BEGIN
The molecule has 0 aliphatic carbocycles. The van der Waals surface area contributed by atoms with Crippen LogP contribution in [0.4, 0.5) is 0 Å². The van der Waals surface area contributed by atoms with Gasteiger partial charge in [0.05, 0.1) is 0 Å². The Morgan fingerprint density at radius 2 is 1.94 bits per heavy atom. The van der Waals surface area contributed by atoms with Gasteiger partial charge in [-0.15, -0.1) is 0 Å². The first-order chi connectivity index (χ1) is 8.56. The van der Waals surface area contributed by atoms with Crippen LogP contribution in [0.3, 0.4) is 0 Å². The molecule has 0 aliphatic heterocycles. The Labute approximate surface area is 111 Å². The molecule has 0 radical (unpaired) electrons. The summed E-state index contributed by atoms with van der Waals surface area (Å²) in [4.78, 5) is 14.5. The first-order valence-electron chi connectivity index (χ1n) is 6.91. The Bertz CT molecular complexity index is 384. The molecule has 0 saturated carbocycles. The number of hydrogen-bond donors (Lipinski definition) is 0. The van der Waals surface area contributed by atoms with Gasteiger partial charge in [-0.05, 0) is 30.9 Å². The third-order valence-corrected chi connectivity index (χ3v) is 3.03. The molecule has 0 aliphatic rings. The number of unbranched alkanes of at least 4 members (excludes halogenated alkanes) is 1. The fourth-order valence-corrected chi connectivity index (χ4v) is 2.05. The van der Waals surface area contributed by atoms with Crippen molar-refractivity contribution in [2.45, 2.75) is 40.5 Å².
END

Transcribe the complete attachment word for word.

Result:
The molecule has 0 aliphatic carbocycles. The van der Waals surface area contributed by atoms with Crippen LogP contribution in [0.4, 0.5) is 0 Å². The van der Waals surface area contributed by atoms with Gasteiger partial charge in [0.05, 0.1) is 0 Å². The Morgan fingerprint density at radius 2 is 1.94 bits per heavy atom. The van der Waals surface area contributed by atoms with Gasteiger partial charge in [-0.15, -0.1) is 0 Å². The first-order chi connectivity index (χ1) is 8.56. The van der Waals surface area contributed by atoms with Crippen LogP contribution in [0.3, 0.4) is 0 Å². The molecule has 0 aliphatic heterocycles. The Labute approximate surface area is 111 Å². The molecule has 0 radical (unpaired) electrons. The summed E-state index contributed by atoms with van der Waals surface area (Å²) in [4.78, 5) is 14.5. The first-order valence-electron chi connectivity index (χ1n) is 6.91. The Bertz CT molecular complexity index is 384. The molecule has 0 saturated carbocycles. The number of hydrogen-bond donors (Lipinski definition) is 0. The van der Waals surface area contributed by atoms with Gasteiger partial charge in [-0.05, 0) is 30.9 Å². The third-order valence-corrected chi connectivity index (χ3v) is 3.03. The molecule has 0 aliphatic rings. The number of unbranched alkanes of at least 4 members (excludes halogenated alkanes) is 1. The fourth-order valence-corrected chi connectivity index (χ4v) is 2.05. The van der Waals surface area contributed by atoms with Crippen molar-refractivity contribution in [2.45, 2.75) is 40.5 Å².